Yard Observations

A Swainson’s Thrush started singing in the yard recently. I first heard it last night, and it stopped by again this afternoon and at dusk

Clouds and rain gave way to partly cloudy skies by late morning. After taking care of some moths from overnight, I spent a bit of time working on pictures, and then decided to go outside and do a little work in the yard.

Salmonberries have an impressive ability to send root runners all over the place. I don’t really want a large salmonberry patch in my yard, so I invested a little energy in trimming them back and pulling up some of the roots. I had heard stories from my dad of the work he did clearing salmonberries for his garden some years ago, but today was the first time I experienced for myself the somewhat satisfying zip of the runner coming through the dirt as I pulled it up.

In addition to the salmonberries, I did a little more pruning on the shore pines. After stepping on a nail demotivated me a bit, I turned my attention more toward the short pine that has an impressive load of epiphytes. A few days ago I had trimmed off several branches and left them in a pile for future perusal. Today I decided to sort through the pile and trim up the branches that had interesting stuff on them. While going through this process, I noticed some interesting (to me) things that will feature in the photos below (once I get them processed) and in future weblog posts, as I work to better understand what I observed. It was also interesting to see the diversity of lichens and bryophytes. I’m guessing there were probably 15-20 species all together. I’m hoping to go through them more carefully and see.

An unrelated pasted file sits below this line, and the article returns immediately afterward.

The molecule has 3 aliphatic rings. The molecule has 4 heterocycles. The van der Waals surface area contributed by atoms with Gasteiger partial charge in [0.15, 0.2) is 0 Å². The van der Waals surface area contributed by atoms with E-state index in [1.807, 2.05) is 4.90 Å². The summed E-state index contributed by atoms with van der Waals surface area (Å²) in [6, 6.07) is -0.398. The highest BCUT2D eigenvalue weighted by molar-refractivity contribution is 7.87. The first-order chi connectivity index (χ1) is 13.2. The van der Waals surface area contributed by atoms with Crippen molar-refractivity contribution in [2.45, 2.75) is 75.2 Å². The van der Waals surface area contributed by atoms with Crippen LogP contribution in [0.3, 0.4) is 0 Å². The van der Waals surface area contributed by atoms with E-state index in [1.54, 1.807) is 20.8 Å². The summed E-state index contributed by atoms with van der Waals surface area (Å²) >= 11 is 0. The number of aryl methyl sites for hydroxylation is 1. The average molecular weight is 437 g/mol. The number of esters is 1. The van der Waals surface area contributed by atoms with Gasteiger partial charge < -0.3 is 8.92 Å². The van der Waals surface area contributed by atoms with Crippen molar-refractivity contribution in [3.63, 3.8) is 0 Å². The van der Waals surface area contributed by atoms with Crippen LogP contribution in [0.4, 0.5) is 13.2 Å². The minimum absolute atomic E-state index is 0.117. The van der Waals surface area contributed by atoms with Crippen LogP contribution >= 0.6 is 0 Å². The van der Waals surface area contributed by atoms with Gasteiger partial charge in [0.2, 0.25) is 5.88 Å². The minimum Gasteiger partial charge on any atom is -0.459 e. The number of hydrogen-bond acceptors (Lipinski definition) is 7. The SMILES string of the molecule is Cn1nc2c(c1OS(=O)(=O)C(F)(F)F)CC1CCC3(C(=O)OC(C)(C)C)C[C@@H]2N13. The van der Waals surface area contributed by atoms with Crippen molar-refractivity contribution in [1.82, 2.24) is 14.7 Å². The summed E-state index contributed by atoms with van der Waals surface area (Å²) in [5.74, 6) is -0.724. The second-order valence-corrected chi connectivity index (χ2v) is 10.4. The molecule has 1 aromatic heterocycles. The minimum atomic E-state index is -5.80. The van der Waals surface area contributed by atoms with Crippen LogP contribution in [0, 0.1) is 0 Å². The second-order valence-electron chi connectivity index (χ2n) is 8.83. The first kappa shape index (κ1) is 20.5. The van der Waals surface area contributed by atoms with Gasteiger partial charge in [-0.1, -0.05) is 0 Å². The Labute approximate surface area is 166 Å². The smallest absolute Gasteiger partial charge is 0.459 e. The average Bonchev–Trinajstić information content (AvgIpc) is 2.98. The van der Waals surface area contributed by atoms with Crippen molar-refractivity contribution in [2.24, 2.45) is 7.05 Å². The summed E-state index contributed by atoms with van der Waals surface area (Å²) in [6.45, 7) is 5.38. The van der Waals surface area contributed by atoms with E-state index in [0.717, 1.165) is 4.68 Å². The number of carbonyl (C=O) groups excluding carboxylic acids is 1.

2 thoughts on “Yard Observations”

  1. Swainson’s Thrush is one of my absolute favorite birds of all time. I miss their mystic song and eagerly await its return every summer. Thanks for the photo – the best I ever capture are small grey silhouettes from a distance.

  2. Thanks for the comment Jade, I’m glad you liked the photo – it is easily the best I’ve ever got of one that wasn’t injured in some way. They do so well at keeping to the thickets. They’re usually the last of the returning singing birds here, so they are a song I look forward to both because of its beauty, but also as an indicator of the shift from spring to summer.

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